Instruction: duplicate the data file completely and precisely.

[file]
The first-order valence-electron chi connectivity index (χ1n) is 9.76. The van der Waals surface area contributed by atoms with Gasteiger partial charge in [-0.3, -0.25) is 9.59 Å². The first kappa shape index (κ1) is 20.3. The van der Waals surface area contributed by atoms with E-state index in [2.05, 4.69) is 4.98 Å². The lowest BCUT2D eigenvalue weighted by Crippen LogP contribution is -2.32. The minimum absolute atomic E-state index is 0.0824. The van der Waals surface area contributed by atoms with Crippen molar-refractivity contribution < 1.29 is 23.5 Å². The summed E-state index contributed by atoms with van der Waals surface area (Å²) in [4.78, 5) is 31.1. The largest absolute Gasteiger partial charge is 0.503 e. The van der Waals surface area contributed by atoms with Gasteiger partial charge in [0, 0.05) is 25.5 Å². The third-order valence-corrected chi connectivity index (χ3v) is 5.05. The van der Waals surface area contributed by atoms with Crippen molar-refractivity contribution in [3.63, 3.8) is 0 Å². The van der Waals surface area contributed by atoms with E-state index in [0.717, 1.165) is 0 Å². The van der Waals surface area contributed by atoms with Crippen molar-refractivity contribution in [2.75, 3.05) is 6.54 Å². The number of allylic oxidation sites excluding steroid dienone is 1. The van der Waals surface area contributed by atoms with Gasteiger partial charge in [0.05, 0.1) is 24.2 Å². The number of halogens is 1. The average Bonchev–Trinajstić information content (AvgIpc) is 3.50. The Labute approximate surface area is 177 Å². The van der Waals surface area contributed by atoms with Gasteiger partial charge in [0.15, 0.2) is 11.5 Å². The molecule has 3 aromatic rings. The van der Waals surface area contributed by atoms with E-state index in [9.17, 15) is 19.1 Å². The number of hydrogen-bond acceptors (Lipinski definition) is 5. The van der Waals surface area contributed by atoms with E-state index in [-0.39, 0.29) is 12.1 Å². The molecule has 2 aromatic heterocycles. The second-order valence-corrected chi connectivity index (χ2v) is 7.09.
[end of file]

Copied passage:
The first-order valence-electron chi connectivity index (χ1n) is 9.76. The van der Waals surface area contributed by atoms with Gasteiger partial charge in [-0.3, -0.25) is 9.59 Å². The first kappa shape index (κ1) is 20.3. The van der Waals surface area contributed by atoms with E-state index in [2.05, 4.69) is 4.98 Å². The lowest BCUT2D eigenvalue weighted by Crippen LogP contribution is -2.32. The minimum absolute atomic E-state index is 0.0824. The van der Waals surface area contributed by atoms with Crippen molar-refractivity contribution < 1.29 is 23.5 Å². The summed E-state index contributed by atoms with van der Waals surface area (Å²) in [4.78, 5) is 31.1. The largest absolute Gasteiger partial charge is 0.503 e. The van der Waals surface area contributed by atoms with Gasteiger partial charge in [0, 0.05) is 25.5 Å². The third-order valence-corrected chi connectivity index (χ3v) is 5.05. The van der Waals surface area contributed by atoms with Crippen molar-refractivity contribution in [3.63, 3.8) is 0 Å². The van der Waals surface area contributed by atoms with E-state index in [0.717, 1.165) is 0 Å². The van der Waals surface area contributed by atoms with Crippen molar-refractivity contribution in [2.75, 3.05) is 6.54 Å². The number of allylic oxidation sites excluding steroid dienone is 1. The van der Waals surface area contributed by atoms with Gasteiger partial charge in [0.05, 0.1) is 24.2 Å². The number of halogens is 1. The average Bonchev–Trinajstić information content (AvgIpc) is 3.50. The Labute approximate surface area is 177 Å². The van der Waals surface area contributed by atoms with Gasteiger partial charge in [0.15, 0.2) is 11.5 Å². The molecule has 3 aromatic rings. The van der Waals surface area contributed by atoms with E-state index in [9.17, 15) is 19.1 Å². The number of hydrogen-bond acceptors (Lipinski definition) is 5. The van der Waals surface area contributed by atoms with E-state index in [-0.39, 0.29) is 12.1 Å². The molecule has 2 aromatic heterocycles. The second-order valence-corrected chi connectivity index (χ2v) is 7.09.